Spirituality found through music, community for street musicians

A well-known act of bravery and musicianship brings local street musicians and the Columbia community together, making each musician’s performance rewarding.

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Street musicians have been a part of American culture for years and have only increased in popularity. Walking the streets, the melodies of an instrument can be heard by a community of people and performed by musicians that genuinely care about the root of music, not necessarily the profit of the act. In downtown Columbia, there has been an increase in continuous street musicians that want to bring joy to people through their craft.

Scott Denson, an accordionist and Columbia resident, has been playing outside of Sparky’s Homemade Ice Cream since 2011. After retirement, Denson had more time to enjoy his passion for playing the accordion, a skill he learned when he was a child. The accordion has always been in Denson’s life and is something that gives him enough happiness to share.

“I’ve been doing this so long now I know people that walk by,” Denson said. “I know a lot of people that come back.”

Although tips are greatly appreciated, Denson believes the experience of getting to know people from Columbia and interacting with the community is what makes performing on the street worth it. The music that Denson plays has more meaning to him than one would expect.

“I think music brings people together and that’s what I’m about,” Denson said. “I mean I’m about, you know, the human relationships...that’s how I see God.”

Up Ninth Street and around the corner, a well-known street-band called The Band of Brothers plays festive melodies accompanied with soft motion lights and speakers. Michael Miller, guitarist and Columbia resident, started sharing his musical abilities four years ago when his brother convinced him to play in public.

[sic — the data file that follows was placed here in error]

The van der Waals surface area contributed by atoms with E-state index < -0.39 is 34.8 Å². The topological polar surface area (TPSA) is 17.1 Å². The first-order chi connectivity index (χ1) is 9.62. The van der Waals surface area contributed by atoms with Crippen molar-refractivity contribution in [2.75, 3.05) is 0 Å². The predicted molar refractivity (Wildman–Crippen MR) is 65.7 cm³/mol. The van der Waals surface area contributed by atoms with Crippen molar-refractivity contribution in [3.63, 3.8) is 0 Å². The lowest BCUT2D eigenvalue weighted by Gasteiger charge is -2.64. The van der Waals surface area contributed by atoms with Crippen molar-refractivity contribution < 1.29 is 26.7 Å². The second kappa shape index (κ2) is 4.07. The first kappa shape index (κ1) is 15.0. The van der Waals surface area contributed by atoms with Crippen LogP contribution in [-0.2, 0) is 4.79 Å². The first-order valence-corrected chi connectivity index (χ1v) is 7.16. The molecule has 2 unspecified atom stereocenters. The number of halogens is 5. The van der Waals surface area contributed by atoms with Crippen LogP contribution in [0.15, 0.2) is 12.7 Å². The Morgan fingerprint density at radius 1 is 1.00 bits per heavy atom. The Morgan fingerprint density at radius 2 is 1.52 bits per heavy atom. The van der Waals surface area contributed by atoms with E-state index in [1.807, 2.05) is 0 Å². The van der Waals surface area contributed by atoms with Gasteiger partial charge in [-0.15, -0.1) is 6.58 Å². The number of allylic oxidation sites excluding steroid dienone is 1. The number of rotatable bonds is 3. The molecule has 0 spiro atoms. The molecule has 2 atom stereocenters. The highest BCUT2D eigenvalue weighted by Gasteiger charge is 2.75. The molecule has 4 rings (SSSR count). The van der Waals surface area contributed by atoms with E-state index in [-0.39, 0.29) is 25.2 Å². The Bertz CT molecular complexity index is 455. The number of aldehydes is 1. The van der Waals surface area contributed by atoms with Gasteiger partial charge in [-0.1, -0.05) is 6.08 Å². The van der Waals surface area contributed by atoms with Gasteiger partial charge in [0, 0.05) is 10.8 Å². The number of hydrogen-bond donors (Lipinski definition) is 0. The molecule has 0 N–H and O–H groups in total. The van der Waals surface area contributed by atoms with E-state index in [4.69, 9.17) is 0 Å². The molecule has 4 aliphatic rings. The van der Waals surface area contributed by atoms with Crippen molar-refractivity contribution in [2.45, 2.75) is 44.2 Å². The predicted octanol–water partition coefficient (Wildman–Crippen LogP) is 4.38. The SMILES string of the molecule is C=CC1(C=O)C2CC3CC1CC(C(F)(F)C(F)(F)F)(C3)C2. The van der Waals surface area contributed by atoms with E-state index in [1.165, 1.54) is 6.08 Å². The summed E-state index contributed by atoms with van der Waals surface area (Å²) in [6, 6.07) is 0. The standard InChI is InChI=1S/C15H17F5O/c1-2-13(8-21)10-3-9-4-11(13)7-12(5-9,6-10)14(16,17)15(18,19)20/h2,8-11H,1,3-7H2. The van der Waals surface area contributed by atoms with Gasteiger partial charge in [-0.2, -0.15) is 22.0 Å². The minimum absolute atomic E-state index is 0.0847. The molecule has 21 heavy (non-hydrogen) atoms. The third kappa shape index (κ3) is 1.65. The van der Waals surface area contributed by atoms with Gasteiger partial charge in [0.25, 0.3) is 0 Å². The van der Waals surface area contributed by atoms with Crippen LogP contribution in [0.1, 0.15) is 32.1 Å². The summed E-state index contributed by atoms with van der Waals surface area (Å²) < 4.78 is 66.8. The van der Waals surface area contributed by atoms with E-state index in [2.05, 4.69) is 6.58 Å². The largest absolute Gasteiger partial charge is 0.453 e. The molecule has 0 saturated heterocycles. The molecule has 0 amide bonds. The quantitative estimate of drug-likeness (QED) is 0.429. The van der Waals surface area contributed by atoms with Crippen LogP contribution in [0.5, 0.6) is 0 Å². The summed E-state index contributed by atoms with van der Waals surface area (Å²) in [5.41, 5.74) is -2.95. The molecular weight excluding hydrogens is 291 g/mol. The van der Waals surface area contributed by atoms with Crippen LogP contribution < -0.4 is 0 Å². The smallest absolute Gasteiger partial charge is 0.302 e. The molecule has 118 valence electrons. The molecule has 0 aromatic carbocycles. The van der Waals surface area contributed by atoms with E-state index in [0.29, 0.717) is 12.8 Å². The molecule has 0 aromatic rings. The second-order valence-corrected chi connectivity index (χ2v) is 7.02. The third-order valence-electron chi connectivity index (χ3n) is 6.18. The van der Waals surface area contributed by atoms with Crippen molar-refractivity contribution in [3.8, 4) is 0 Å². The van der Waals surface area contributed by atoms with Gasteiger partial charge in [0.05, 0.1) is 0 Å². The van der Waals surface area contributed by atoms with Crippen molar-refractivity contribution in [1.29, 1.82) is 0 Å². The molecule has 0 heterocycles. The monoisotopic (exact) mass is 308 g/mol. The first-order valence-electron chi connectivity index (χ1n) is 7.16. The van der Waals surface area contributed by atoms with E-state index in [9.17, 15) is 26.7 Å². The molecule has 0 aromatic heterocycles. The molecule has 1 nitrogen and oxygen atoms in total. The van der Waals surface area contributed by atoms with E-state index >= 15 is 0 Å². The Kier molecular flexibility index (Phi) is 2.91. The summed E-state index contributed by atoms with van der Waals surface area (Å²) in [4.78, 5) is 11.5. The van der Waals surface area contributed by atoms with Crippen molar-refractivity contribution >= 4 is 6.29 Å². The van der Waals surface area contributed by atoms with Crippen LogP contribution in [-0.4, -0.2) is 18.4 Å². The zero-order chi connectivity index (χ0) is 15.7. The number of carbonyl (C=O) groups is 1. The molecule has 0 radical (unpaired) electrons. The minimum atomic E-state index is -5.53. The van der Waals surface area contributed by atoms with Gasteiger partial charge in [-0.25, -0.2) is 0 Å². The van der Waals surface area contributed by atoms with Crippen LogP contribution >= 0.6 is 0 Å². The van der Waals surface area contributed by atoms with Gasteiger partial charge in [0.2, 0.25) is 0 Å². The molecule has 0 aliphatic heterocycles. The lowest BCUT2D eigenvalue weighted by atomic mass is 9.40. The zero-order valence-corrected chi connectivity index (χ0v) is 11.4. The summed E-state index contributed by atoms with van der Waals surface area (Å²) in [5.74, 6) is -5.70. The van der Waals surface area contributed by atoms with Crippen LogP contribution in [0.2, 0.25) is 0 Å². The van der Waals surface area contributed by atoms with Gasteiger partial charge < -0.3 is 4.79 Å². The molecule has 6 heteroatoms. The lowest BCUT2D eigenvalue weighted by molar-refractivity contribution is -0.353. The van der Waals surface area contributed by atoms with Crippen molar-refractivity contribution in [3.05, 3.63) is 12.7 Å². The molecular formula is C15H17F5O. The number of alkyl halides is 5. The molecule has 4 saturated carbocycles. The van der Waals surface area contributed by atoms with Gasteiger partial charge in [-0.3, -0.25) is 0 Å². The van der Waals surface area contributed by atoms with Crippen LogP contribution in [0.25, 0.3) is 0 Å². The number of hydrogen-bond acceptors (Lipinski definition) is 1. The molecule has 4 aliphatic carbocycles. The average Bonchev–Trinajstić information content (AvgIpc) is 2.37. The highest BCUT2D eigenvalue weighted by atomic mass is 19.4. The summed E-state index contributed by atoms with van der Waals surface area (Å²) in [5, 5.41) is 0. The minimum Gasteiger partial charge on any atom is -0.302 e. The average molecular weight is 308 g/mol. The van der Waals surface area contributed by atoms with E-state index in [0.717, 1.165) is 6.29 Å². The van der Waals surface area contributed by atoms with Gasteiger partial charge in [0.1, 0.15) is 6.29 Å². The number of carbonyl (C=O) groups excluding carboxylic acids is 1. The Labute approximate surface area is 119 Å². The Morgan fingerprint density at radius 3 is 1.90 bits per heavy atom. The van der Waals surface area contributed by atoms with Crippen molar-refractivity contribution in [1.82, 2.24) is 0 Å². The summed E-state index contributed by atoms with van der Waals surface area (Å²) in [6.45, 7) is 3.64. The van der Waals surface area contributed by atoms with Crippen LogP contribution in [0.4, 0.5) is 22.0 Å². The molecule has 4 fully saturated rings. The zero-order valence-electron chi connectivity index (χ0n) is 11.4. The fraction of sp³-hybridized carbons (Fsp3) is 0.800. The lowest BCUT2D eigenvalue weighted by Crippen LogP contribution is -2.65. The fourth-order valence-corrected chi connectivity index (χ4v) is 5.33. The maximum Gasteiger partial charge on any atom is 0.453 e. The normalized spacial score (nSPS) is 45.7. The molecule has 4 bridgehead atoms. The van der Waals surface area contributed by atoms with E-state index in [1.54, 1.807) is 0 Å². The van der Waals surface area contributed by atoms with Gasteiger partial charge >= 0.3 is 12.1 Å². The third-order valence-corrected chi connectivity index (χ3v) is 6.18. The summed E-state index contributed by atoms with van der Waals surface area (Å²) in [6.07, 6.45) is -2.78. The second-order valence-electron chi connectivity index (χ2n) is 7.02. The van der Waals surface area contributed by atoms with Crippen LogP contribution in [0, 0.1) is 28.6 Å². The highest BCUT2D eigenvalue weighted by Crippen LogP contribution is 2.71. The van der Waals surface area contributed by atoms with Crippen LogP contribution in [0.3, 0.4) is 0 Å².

“When we started, we didn’t have anything like that,” Miller said. “[My brother] had a little keyboard and I had a little wooden guitar.”

Although The Band of Brothers had a rocky start to the street-musician life, the loving support from local Columbians is what keeps their music going. Playing on the streets every weekend has become a tradition to the brothers and a time to look forward to. The most rewarding part of being a street musician for Miller would be the things he sees and learns from other Columbians.

“Being able to connect emotionally and spiritually with people,” Miller said. “I’ve learned a lot about myself. I’ve learned a lot about human beings, being able to witness life on the streets, if you will, and being able to interact with people...learning more about the human spirit.”

Not all street musicians have to bring their own instruments, thanks to the 9th Street piano that sits outside of The Heidelberg. Dennis Froeschner, pianist and Columbia resident, comes to the free piano almost every week. Having musical skills makes this piano even more exciting to musicians who may not have access to one at home.

“This one is always here, for anybody,” Froeschner said. “I can spend an easy two hours here.”

Sometimes musical talent can escape a person’s memory but for Froeschner, hours of music stays in his brain, where he can utilize these notes and rhythms and bring his music to the people.

The connection that music can create to bring different people together is astonishing for musicians like Denson, and something that is highlighted with street musicians. The dedication and time that every street musician puts into their work shows the bond that they hold with music, Miller exclaimed, and the desire to enlighten those around them with the elements of melody.

Edited by Alexandra Sharp | asharp@themaneater.com

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